As David Barboza reported over the weekend in The New York Times, Chinese authorities are expanding their melamine investigation. Melamine is the toxic chemical that should not be making its way into the food supply chain — but that nevertheless has been. By now, some may be tuning out news about food (and product) safety scandals. Not sourcing executives… Managing risk — particularly food and product safety risk — has risen to the top of the agenda of most sourcing executives. The same is true for government regulators, both here in the U.S. and abroad.
What is perhaps most interesting, though, is that there really aren’t a lot of good ideas on how to effectively manage this category of risk. I was struck by this comment from a professor at NYU, who was quoted in Barboza’s article:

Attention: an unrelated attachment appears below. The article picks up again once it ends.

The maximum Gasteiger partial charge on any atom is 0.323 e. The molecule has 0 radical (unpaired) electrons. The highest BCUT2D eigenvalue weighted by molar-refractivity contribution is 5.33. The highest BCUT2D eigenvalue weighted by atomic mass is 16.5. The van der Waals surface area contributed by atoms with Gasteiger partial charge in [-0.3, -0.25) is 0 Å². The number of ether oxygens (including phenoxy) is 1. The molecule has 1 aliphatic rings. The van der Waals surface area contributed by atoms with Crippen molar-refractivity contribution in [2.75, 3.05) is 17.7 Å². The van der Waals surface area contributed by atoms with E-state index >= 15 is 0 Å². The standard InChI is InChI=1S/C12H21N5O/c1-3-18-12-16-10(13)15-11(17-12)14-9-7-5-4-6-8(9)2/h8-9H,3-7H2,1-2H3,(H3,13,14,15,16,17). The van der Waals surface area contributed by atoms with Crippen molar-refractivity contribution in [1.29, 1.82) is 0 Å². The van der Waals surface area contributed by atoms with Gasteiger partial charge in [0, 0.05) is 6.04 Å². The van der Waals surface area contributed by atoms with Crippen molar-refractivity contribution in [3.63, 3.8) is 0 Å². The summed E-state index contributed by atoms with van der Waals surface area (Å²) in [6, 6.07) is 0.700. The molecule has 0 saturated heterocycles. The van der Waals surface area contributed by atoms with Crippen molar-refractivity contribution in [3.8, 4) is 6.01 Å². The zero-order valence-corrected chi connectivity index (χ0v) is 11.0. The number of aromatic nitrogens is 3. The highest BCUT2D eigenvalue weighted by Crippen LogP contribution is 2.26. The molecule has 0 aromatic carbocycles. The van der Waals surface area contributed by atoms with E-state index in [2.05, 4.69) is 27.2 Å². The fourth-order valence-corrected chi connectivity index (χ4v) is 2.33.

“’A year ago, everybody should have been in a complete panic about it and done something then,’ said Marion Nestle, a professor of food studies and public health at New York University and the author of ‘Pet Food Politics: The Chihuahua in the Coal Mine.’ ‘Someone should have required that melamine not be in any food product.’”
Professor Nestle seems to be assuming that simply requiring that melamine be excluded from the supply chain would have solved the problem. Not so — and particularly not so in China. The number of participants in the food supply chain — just in China — is huge. How would you communicate new requirements to all these participants, let alone enforce these requirements?
Putting the right regulations on the books is perhaps a necessary step, but a much more comprehensive approach to solving the problem is required. As noted above, regulation must be coupled with communication and enforcement. In addition, key players (government regulators, inspection agencies, private sector leaders) must agree on standards and provide for transparency about who is abiding by these standards. This last piece creates positive incentives for good behavior — an important complement to punishments for bad behavior.